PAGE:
Sri Lanka’s new budget had to be IMF friendly. But is it friendly enough for the nation’s beleaguered citizens?
- Ranil Wickremesinghe’s first budget as president had to meet certain conditions laid out by the International Monetary Fund
- But many experts, activists believe he’s not doing enough to deal with the economic crisis still affecting millions, including hungry children
Sri Lanka’s recently appointed president may have presented his first full budget to parliament, weeks after a vital agreement with the International Monetary Fund was arranged, but Ranil Wickremesinghe’s “open economic system of social protection” strategy is not enough, experts say, to overcome the fiscal crisis still battering his country’s people.
In line with IMF conditions laid out for the nation to secure US$2.9 billion in financing, the budget proposes various measures including income tax reforms, more tax on diesel, petrol and crude oil at the point of importation, the restructuring of loss-making state-owned enterprises like Sri Lankan Airlines, labour law reforms, and changes to the social welfare system.
With these changes government revenue for 2023 is projected to be LKR 3,415 billion (US$9.2 billion), with tax revenues projected to rise from the LKR 1,852 billion projected during the interim budget of 2022 to LKR 3,130 billion, mainly through the new Inland Revenue (Amendment) Bill, passed in October but not yet implemented. It aims to broaden the tax base.
However, the total budget deficit is expected to expand further to LKR 2,404 billion (US$6.5 billion) from the LKR 2,333 billion projected in the interim budget of 2022 – a dismal sign, according to many of the country’s academics.
A strategic recovery path [from the economic crisis] is not visible in Wickremesinghe’s budget, said Lalithasiri Gunaruwan, an economics professor at the University of Colombo.
“If expenditure grows much faster than revenue, that means the fiscal situation is going to get worse next year. I cannot consider that as a good indicator,” he said.
Following the IMF agreement, Sri Lanka is now awaiting the nod for debt restructuring from China, India and Japan, its major debt holders. Meanwhile, last month the country’s year-on-year inflation marked 66 per cent, down from 69.8 per cent in September, with food inflation at 85.6 per cent, down from 94.9 per cent.
Through this budget, the new foundation for the Sri Lankan economy is being laid, Wickremesinghe said on November 14, adding that it will be defined as a social market economy, or an “open economic system of social protection”.
Wickremesinghe, who is also finance minister, has proposed a number of ambitious targets. These include increasing government revenue to around 15 per cent of GDP by 2025, from 8.3 per cent at the end of last year. He also expects to reduce inflation to a “mid-single digit”, while moderate interest rates and less pressure on exchange rates are also aims.
However, activists see his budget as disconnected from everyday reality.
“People faced much hardship this year, and this budget only confirms that there is no relief in sight for the people in the coming year as well,” said Niyanthini Kadirgamar from the Feminist Collective for Economic Justice, made up of experts, activists and students from across Sri Lanka.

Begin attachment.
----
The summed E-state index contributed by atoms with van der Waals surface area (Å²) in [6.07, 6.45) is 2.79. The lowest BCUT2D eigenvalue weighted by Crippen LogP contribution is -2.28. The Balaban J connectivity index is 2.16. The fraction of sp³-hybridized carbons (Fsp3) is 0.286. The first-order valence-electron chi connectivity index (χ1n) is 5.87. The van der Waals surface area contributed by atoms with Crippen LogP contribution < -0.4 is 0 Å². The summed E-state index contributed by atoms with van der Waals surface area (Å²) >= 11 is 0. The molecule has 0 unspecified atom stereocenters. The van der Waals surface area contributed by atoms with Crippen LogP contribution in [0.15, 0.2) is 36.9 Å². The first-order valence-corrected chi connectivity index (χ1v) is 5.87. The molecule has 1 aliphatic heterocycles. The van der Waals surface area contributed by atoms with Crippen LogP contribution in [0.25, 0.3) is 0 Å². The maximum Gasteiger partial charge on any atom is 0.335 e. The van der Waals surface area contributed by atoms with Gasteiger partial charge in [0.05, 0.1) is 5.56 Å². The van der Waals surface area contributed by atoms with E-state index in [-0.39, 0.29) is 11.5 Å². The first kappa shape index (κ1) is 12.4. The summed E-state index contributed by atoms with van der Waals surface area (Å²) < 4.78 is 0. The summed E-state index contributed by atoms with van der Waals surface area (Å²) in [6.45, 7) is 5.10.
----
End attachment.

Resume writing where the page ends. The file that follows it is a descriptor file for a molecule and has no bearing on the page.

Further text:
Unemployment is on the rise, particularly among young people, women and daily wage workers, with people’s lives becoming much more “precarious”, but the budget fails to address that, she said.
She added that labour reforms should raise alarm bells because laws will be passed in favour of employers, taking away protection employees currently have. And, she said, the proposed insurance scheme to protect those who lose their jobs only covers the private sector, irrelevant to many Sri Lankans who are employed in informal roles and do not qualify.
Furthermore, the budget is dependent “on trying to attract foreign direct investment rather than investing in local industries”, said Kadirgamar.
More positive proposals on the budget include the rationalisation of public expenditure, and public investment, according to Professor Gunaruwan.
“For instance, having an overarching body overseeing the Department of National Planning, handling capital investment, may help prevent Sri Lanka from becoming more in debt through unsolicited projects with no competitive bidding,” he said.
By April 2022 the nation’s total external debt was US$35.1 billion.
More than 400 loss-making government institutions and enterprises are to be restructured, but to function as profit-making entities they also need managerial autonomy, independence, commercial operational viability and be excluded from political interference in decision making, Gunaruwan said.
Currently, the 52 major state-owned enterprises in Sri Lanka make a total loss of LKR86 billion (US$231 million) per year.
Meanwhile, many of Sri Lanka’s teachers believe the budget has ignored the education system and pupils by not allocating more funds for school meal programmes.
“Malnutrition is a critical issue among schoolchildren, and the existing nutritional programme targeting 1.1 million public school children, out of 4.3 million, only allocates LKR60 (US$0.60) per student. This does not pay even for a bun or a cup of tea these days,” said Joseph Stalin, General Secretary of the Ceylon Teachers’ Union.
He said it was “hilarious” that the government instead prioritised providing internet facilities to rural schools.
A United Nations report in June said the inability of schools to provide meals increased the risk of children dropping out of education. Unicef said Sri Lanka has 56,000 children with severe acute malnutrition.
The economy is not divorced from the people, said Kadirgamar.
“If the government thinks it is possible to transfer all the costs of an economic recovery plan onto the [people], they have already settled themselves for a massive failure,” she said.